Student finds balloon profession a stable means for college

Mot Buchanan’s take on the balloon dog. Buchanan started making balloons objects when he was about 12 years old and is now putting himself through school with this skill. Photo by Valerie Brown.

Rachel Hagenbaugh

Buchanan’s Blog

Buchanan also has a blog that he calls “365 Days of Balloons.”

He said it’s a challenge he sets for himself to post a new picture of a balloon object every day of the year. He said the blog forces him to re-evaluate his designs so he can improve them. So far, Buchanan has over 150 posts of his creations.

Students support themselves while going to college in a variety of ways. One Kent State student puts himself through college working as a professional balloon entertainer and magician.

Mot Buchanan, sophomore early childhood education major, said he’s been twisting since he was 9 years old. Twisting is the art of twisting balloons together to make various objects.

“I’ve always been a fan of picking up random skills,” Buchanan said. “If something caught my interest, I gave it a shot.”

Buchanan’s career in making balloons began when he checked out a book about balloon twisting at the library. He meant to check out a beginner’s guide to balloon making, but he later realized it was a level-four twisting book.

Instead of starting out making dogs and hats, he was making a monkey climbing up a tree with a banana in its hand. Buchanan said coming at this skill from a higher level ultimately helped him become a better twister.

When he was 12 years old, his friends’ parents hired him to do shows for them for parties. Buchanan said it was important that he got a lot of experience early in his career.

Years later, Buchanan made friends with professional entertainers at state fairs and learned the skills to become a magician, including card tricks and other magic tricks. He owned three gaming stores and one comic book store and did entertainment work on the side.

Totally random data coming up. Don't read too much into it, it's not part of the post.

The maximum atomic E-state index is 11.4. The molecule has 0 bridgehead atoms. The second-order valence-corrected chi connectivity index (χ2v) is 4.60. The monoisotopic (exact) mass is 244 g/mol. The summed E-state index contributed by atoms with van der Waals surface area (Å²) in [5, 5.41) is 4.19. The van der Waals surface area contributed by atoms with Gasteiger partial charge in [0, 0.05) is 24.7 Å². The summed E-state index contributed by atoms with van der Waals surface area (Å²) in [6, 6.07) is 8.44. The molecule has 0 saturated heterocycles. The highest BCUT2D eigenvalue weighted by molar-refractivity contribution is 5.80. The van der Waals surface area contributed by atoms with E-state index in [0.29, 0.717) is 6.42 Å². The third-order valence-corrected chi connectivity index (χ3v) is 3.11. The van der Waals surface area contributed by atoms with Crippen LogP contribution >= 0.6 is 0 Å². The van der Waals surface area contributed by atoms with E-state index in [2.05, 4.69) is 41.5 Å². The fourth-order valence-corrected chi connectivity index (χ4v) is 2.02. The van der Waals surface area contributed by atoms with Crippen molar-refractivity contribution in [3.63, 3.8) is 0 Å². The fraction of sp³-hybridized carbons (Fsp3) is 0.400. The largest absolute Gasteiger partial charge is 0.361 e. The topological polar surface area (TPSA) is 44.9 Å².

“I did the ‘real world’ thing with the real-world job, but entertaining always paid more,” Buchanan said.

Seven or eight years ago, the balloon entertaining business really took off, Buchanan said. He was a private contractor and entertainer. He would post videos on YouTube and iTunes teaching people how to twist balloons.

Five years ago, he met Jeff Wright, the regional manager for a company out of Florida called Balloon Distractions. Wright said the company was looking for somebody to properly teach people in the area how to twist balloons.

Buchanan accepted the job and began teaching people not only how to twist balloons but also proper etiquette in a professional setting.

Buchanan also started his own business called Balloon Entertainment.

“It’s entertainment with a twist,” Buchanan said.

Buchanan said the only restriction he has on what he can make is the amount of time and balloons he has. He said he’s made balloon objects ranging from arches to centerpieces to dresses.

The first balloon dress Buchanan made was for a friend’s wedding three years ago. It was a pirate-themed wedding, and she wanted a pirate’s dress and hat made out of balloons, he said.

He’s made dresses for weddings, proms and charity fashion shows. He recently learned how to make a dress with a corset back. He holds the universal record for the most balloons used to make a costume. According to Universal Records Database, Buchanan made a dress of 97 red balloons and two black balloons. A hat was constructed using 47 red balloons and two black. A purse and bracelet rounded out the outfit for a total of 154 balloons.

Buchanan is now putting himself through college being a professional entertainer. He said he’s given up on the retail world. Owning the comic book and gaming shops burned him out, he said.

“Everyone might not be able to do what I do, but everyone has something they are great at,” Buchanan said. “This is a good example of someone finding something they’re good at and making a career out of it.”

Contact Rachel Hagenbaugh at [email protected].